Satisfying Update to Evolving Research & Practice in Treating Anxiety

If you were lucky enough to participate in the FCP Workshop today, then you enjoyed a good one. “Clinical Strategies Within Empirically Supported Treatment for Anxiety in Youth” was presented by Dr. Philip C. Kendall. Dr. Kendall is a Professor of Psychology, and Director of the Child and Adolescent Anxiety Disorders Clinic at Temple University. As expected, he described the guiding theory and the nature, symptoms, and experience of anxiety in youth. He addressed cognitive, behavioral, family (parenting) and emotional factors as well as intervention strategies within Cognitive Behavioral Therapy for anxiety in youth. Dr. Kendall used case examples, with an adequate smattering of research to support his presentation.

Many in the audience have heard Dr. Kendall speak in the past. In fact he was brought back to the FCP Professional Lecture Series by popular request. This workshop served as a both an initial introduction, and a satisfying update of his previous lectures and evolution of the work at his clinic at Temple University.

Dr. Kendall briefly described the symptoms of anxiety in young people, differentiating this disorder from depression and other behavioral health problems. He also pointed out that most children with serious anxiety problems have co-morbid disorders such as depression, or physical illness. He said that a common misperception that anxiety will resolve with age is not true. He described untreated anxiety in youth as a “Gateway” disorder leading to substance abuse and other serious mental health problems as adults.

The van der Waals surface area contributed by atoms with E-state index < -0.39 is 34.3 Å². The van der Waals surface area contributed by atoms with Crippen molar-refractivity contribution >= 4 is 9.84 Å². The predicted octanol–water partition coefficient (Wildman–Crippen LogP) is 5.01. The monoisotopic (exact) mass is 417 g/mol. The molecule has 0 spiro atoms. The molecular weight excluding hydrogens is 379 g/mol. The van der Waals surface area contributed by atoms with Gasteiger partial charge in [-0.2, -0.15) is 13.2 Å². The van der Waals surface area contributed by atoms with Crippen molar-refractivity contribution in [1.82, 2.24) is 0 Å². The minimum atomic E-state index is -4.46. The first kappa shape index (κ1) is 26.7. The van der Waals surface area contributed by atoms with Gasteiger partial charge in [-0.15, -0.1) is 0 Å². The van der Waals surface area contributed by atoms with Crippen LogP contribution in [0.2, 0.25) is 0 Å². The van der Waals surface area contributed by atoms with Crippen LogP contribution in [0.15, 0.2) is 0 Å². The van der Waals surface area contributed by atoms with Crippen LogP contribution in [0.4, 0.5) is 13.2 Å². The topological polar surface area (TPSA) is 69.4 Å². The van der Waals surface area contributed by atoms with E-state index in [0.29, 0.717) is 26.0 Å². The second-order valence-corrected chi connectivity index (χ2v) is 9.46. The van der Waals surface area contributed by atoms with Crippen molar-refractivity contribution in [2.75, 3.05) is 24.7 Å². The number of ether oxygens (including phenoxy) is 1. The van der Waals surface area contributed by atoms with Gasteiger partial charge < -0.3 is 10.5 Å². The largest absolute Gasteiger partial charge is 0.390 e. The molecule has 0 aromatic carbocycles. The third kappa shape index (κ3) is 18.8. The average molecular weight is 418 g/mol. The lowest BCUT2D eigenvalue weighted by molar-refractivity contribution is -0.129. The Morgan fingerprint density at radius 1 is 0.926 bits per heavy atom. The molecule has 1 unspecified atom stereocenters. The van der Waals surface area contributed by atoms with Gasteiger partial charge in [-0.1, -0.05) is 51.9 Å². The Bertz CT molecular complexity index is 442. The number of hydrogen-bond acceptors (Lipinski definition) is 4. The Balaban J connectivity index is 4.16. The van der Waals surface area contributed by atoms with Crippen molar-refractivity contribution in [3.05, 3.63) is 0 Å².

Another common misperception is that anxiety is bad. He made it clear that anxiety, like all emotions is neither good, nor bad. It serves as a warning that some action may be required.

For example, feeling anxious before an important speech or exam is normal. The problems start when the anxiety becomes debilitating, interfering with development and preventing the child from action, such as going to school.  He stressed that the key to treatment, is helping the child learn to tolerate and cope with the anxious feelings, not to immediately try to eliminate them through overprotection or excessive reassurance.  Dr. Kendall suggested that parent participation is important in therapy, but the alliance with the child is most important. His research has shown that overprotective parenting, or explosive and unpredictable parenting, are predictors of the anxious child.

Some elements of treatment strategies suggested by Dr. Kendall were described. He said that the therapist should not act as an agent of society, or the parent. The child should learn to problem solve by asking a series of questions, not being told what to do. A hierarchy of behavioral exposures to anxious situations should be developed with the child, and the child should choose where to start (e.g. afraid of elevators, start with getting on and off a locked elevator, then spending increasing amounts of time on a moving elevator, after a trusting relationship has been established.)